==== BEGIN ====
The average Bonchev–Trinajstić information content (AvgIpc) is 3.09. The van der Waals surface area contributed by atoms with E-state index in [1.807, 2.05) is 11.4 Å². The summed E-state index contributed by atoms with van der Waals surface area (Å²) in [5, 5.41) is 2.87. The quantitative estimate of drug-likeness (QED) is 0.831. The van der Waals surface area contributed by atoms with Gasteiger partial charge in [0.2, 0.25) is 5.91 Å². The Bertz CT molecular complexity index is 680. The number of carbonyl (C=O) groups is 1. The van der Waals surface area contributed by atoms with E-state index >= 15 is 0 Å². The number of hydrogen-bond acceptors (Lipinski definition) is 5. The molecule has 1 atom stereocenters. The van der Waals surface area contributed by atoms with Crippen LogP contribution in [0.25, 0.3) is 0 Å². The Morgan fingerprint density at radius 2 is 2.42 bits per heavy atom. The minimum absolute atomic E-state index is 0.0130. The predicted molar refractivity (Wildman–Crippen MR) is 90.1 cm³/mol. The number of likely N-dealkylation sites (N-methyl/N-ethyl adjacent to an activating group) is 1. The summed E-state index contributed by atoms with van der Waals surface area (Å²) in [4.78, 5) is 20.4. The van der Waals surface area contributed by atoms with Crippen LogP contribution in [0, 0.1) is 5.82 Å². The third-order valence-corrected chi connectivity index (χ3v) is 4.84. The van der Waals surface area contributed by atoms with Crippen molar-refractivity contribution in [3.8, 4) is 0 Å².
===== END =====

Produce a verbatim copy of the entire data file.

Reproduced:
The average Bonchev–Trinajstić information content (AvgIpc) is 3.09. The van der Waals surface area contributed by atoms with E-state index in [1.807, 2.05) is 11.4 Å². The summed E-state index contributed by atoms with van der Waals surface area (Å²) in [5, 5.41) is 2.87. The quantitative estimate of drug-likeness (QED) is 0.831. The van der Waals surface area contributed by atoms with Gasteiger partial charge in [0.2, 0.25) is 5.91 Å². The Bertz CT molecular complexity index is 680. The number of carbonyl (C=O) groups is 1. The van der Waals surface area contributed by atoms with E-state index >= 15 is 0 Å². The number of hydrogen-bond acceptors (Lipinski definition) is 5. The molecule has 1 atom stereocenters. The van der Waals surface area contributed by atoms with Crippen LogP contribution in [0.25, 0.3) is 0 Å². The Morgan fingerprint density at radius 2 is 2.42 bits per heavy atom. The minimum absolute atomic E-state index is 0.0130. The predicted molar refractivity (Wildman–Crippen MR) is 90.1 cm³/mol. The number of likely N-dealkylation sites (N-methyl/N-ethyl adjacent to an activating group) is 1. The summed E-state index contributed by atoms with van der Waals surface area (Å²) in [4.78, 5) is 20.4. The van der Waals surface area contributed by atoms with Crippen LogP contribution in [0, 0.1) is 5.82 Å². The third-order valence-corrected chi connectivity index (χ3v) is 4.84. The van der Waals surface area contributed by atoms with Crippen molar-refractivity contribution in [3.8, 4) is 0 Å².